Master Seal Kits (clutch and single circuit brake systems)

Clutch and brake master cylinder repair kits are confusing for several reasons:

There are four repair kits: (images from Moss Europe unless otherwise stated) GRK1026 for the early brake master with cup seal and restrictor, the washer goes between the piston and the back of the cup seal:
GRK3007Z for the early clutch master with one cup and one ring seal:
GRK3004Z for later brake and clutch masters with two ring seals. This includes a restrictor valve which MUST be fitted to the brake master, and must NOT be fitted to the clutch master:
GRK3007 converts the earlier clutch internals to the later type and uses two ring-type seals, at about three times the price:
Not all suppliers show all four kits and some show GRK3007 i.e. without the 'Z' suffix as being the basic cup-type repair kit not the conversion kit to ring-type seal that most suppliers show.

There are identification marks on the later masters originally fitted with ring seals but supplier information is confusing if not incorrect as here from Moss. This shows two grooves around the bore by the flange and a smaller symbol (two concentric rings) by the banjo:

This from Brown & Gammons could be showing the same but isn't clear enough to see if there are one or two grooves by the flange:

I have never seen the type A symbol.

Both masters on my 75 V8 have a single groove by the mounting flange:

Groove barely visible on the replaced brake master on my 73, the clutch master is the earlier cup-seal type so no markings:

To get the correct seal kit for your master you would need to remove the existing piston first to see what seals are present, or you could go straight for the conversion kit albeit wasting money if you already have the later or already converted master.

But there is another factor and that concerns the seal spreader inside the cup seal, which none of the seal kits show. I had the clutch master seal leaking back on Bee so the clutch would slowly engage while I held the pedal down, and on removal of the piston and seal I could tell that the seal had been cocked to one side because the spreader had broken, but fortunately I had kept an old master and reused the spreader from that. Otherwise I'd would have to go for the conversion kit.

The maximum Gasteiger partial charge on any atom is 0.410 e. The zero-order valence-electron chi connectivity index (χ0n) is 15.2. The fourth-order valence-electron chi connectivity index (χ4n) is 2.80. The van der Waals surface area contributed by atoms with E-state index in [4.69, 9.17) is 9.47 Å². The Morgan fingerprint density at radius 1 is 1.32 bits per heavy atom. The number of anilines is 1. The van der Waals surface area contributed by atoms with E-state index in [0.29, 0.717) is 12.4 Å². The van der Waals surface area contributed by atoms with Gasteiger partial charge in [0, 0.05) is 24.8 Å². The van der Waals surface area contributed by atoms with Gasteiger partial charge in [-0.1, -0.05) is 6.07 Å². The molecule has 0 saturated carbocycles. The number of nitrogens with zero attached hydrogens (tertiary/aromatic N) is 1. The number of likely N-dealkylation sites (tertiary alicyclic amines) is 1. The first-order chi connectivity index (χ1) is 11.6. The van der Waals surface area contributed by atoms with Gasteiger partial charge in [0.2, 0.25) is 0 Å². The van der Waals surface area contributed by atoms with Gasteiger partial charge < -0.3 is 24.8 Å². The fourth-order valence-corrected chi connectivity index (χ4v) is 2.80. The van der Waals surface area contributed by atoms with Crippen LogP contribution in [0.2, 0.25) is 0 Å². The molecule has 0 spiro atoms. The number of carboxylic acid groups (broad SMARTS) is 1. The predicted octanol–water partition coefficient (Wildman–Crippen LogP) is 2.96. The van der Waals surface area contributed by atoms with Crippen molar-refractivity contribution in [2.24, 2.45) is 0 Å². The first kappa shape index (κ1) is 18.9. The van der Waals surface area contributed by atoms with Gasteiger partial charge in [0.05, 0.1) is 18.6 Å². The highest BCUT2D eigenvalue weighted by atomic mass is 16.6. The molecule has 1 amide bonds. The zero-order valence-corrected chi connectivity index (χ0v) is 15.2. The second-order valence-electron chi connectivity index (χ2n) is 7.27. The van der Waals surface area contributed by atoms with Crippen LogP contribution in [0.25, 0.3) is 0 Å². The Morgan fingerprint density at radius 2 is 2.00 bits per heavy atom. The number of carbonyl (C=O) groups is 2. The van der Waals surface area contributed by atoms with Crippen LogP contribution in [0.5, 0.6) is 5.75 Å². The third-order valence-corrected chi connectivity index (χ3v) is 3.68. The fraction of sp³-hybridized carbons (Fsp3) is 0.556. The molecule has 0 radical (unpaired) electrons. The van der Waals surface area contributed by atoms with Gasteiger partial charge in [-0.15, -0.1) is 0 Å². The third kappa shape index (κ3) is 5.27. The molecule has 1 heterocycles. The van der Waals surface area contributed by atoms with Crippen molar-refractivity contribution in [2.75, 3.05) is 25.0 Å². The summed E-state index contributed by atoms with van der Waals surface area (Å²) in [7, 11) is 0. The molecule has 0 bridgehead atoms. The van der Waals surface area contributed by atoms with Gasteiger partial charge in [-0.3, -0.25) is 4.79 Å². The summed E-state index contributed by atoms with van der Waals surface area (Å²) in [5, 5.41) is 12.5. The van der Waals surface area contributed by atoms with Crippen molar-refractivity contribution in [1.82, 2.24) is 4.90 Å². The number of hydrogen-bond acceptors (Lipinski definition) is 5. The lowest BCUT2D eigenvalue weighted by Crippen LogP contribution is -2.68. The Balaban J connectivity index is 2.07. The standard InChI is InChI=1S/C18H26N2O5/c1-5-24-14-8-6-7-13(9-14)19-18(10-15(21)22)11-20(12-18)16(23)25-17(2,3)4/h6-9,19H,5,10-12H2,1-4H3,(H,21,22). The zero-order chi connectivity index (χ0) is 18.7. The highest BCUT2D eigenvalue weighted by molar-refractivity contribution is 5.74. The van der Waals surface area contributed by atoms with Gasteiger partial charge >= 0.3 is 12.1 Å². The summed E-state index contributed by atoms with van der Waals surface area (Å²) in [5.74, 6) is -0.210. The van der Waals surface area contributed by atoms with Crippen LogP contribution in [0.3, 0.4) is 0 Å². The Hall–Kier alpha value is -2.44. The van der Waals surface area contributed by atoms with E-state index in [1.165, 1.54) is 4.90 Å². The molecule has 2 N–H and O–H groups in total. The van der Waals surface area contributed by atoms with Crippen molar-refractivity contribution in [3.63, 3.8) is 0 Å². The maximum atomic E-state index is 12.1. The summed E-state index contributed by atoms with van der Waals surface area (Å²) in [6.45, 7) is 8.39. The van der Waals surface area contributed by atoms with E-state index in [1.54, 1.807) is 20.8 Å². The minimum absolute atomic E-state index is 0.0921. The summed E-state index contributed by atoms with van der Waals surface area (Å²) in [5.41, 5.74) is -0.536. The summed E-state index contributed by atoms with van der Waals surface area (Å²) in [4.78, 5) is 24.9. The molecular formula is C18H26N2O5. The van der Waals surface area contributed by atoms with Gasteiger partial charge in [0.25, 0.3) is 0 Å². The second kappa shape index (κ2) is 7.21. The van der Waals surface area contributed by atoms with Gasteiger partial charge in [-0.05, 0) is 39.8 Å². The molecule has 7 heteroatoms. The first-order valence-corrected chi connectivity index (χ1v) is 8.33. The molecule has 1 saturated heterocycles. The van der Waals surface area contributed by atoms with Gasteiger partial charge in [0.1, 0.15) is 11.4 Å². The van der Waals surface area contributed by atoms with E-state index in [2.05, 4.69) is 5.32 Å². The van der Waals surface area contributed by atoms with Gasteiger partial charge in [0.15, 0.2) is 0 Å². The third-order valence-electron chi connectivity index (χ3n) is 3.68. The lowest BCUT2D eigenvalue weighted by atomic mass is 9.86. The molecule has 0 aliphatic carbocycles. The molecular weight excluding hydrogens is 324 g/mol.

Cup-type seal internals: The shim (arrowed) goes between the seal and the piston, and on all pistons both primary and secondary seals face forwards. When fitting the dust cover to the push-rod do so from the piston end before assembly to the master cylinder, the sharp edges and large size of the clevis pin fork can rip the seal:

Bee's broken clutch seal spreader that came out (bottom) and a good one from an old cylinder (top):

The spreader does not appear to be available meaning if this is broken or lost the ring-seal conversion kit would have to be fitted.

The distorted seal. The vertical line runs through the centre of the pip that is at the bottom of the cup and sits in the hole in the spreader. That should be central, but is clearly displaced to the right because of the broken spreader:

A selection of pistons and seals: A is the new piston from the conversion kit, B an identical item from a previously changed cylinder. C is from the V8 clutch and has two parallel rings! D is probably from the roadster brake master and identical to the one from the clutch master:

The cup-type seal removed from Bee's clutch (A) significantly longer than a similar seal from another cylinder (B). If the replacement seal is like B, that would explain why the biting point is now lower. (It wasn't, that turned out to be a problem with the release arm and bearing alignment with the cover plate):

Piston and cup-type seal from Bee's clutch (A) significantly longer than the piston and ring-type seal of the conversion kit:

Three from Richard Massey on the MGOC forum - top from a 100 mile no-name plastic-bodied replacement that started leaking, middle from an older TRW plastic, bottom from a metal can. Slight differences in thickness of the flanges either side of the seals which is irrelevant as long as the seals are in the same position. Also slight differences in diameter of the flanges but only 3 thou max between any of them. Speculation that it was deliberate to give greater clearance to the bore, but I can't see that after all these decades, and it would allow for more lateral movement of the piston in the bore which could impact the sealing. Whilst my old pistons do show some polishing on the sides of the flanges there was no scratching or scoring in the bore which the 100 miler shows. What (to me) is more interesting is the long extension inside the spring of the no-name plastic. It shows how much free space there is at the bottom of the cylinder, and I can see it being needed in some applications to prevent the piston going too far and tangling up the spring, which then may not push the piston back as it should when the pedal is released. Neither do you want to push the secondary seal past the inlet port which will cause fluid to leak out: